Another thing that might be different at Reed is the co-ed bathroom. Some people are even shocked by the co-ed floors themselves (like my mother), but for me the surprise was the bathroom. There is one living option that is single gendered—the women’s dorm—but other than that, you will be living with people of the other gender. If the co-ed bathroom is a problem for anyone in the dorm, the residents of that dorm can decide to have single-gendered bathrooms.
- C: The rooms are nice in general. Of course some are better than others, so luck is kind of important when you get yours. Housing is quite diverse on campus, so the best room for you will depend on your preference. As a freshman, you will probably be placed in a double room, so a lot of your experience will depend on your roommate. A lot of the rooms are singles, so for the next years at Reed you’ll probably live in one. Apartments are also available, which are really nice and almost seem to be off campus. Freshmen, however, do not live in Reed apartments.
- H: Every dorm has a common room and kitchen area, which includes a refrigerator and other basic appliances such as a microwave. Depending on who you live with, there will be Kommie utensils, plates, food, etc. These Kommie items (visibly marked with "K" or "Kommie") are shared with everyone.
- P: Almost all dorm rooms are nice and good in general, but of course they all come with their own share of pros and cons. Some might be closer to the Commons, while others may simply just be better looking. As a freshman, you may not really have much of a choice as to what dorm you end up living in, except if you apply for a theme dorm. Also, most of the freshmen are placed in divided doubles, which is like a regular double except with one big wall and door separating the room into two parts. It may be a good idea to talk to your roommate before coming to Reed and deciding who wants to live in the outer or the inner room. The closets are usually in the inner room, while the the main entrance to the room is in the outer room. Back to Top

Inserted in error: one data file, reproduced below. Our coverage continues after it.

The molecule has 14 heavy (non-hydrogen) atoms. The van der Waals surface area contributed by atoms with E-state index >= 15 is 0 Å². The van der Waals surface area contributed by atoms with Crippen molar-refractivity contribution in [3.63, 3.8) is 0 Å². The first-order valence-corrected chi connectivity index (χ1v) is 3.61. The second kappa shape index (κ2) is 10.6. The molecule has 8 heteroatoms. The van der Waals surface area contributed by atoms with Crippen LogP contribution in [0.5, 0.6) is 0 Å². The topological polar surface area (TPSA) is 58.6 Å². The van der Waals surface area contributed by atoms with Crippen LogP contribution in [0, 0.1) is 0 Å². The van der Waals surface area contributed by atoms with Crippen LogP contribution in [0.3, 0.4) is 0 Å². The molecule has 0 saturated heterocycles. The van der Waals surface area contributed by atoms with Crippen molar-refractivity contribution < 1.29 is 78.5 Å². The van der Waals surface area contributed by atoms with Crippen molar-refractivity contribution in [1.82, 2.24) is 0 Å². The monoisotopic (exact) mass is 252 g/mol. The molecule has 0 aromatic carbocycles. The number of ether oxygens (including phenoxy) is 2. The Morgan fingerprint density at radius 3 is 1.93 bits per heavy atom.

- JY: Reed dorms actually have a lot of storage inside the rooms, and if you run out of the storage space, you could always use the space under the bed and such. You also get to store up to four items (no size limit to my knowledge) in the storage rooms in the dorms as long as you live on campus. Back to Top
- H: Each dorm has a laundry room with washing and drying machines. The old coin-operated laundry system was replaced this year with swipes. You will have to deposit money into your laundry account online through IRIS and swipe your Reed ID to operate the machines. Answers to FAQs about laundry can be found here.
- P: Reed provides every dorm with a laundry room. Starting this year, you won't need to worry about coins anymore; you can just deposit money into your Laundry account either online through iris or through the Business Office. And access to these rooms in you dorm are available 24/7. Back to Top
- JY, N, C: Yes!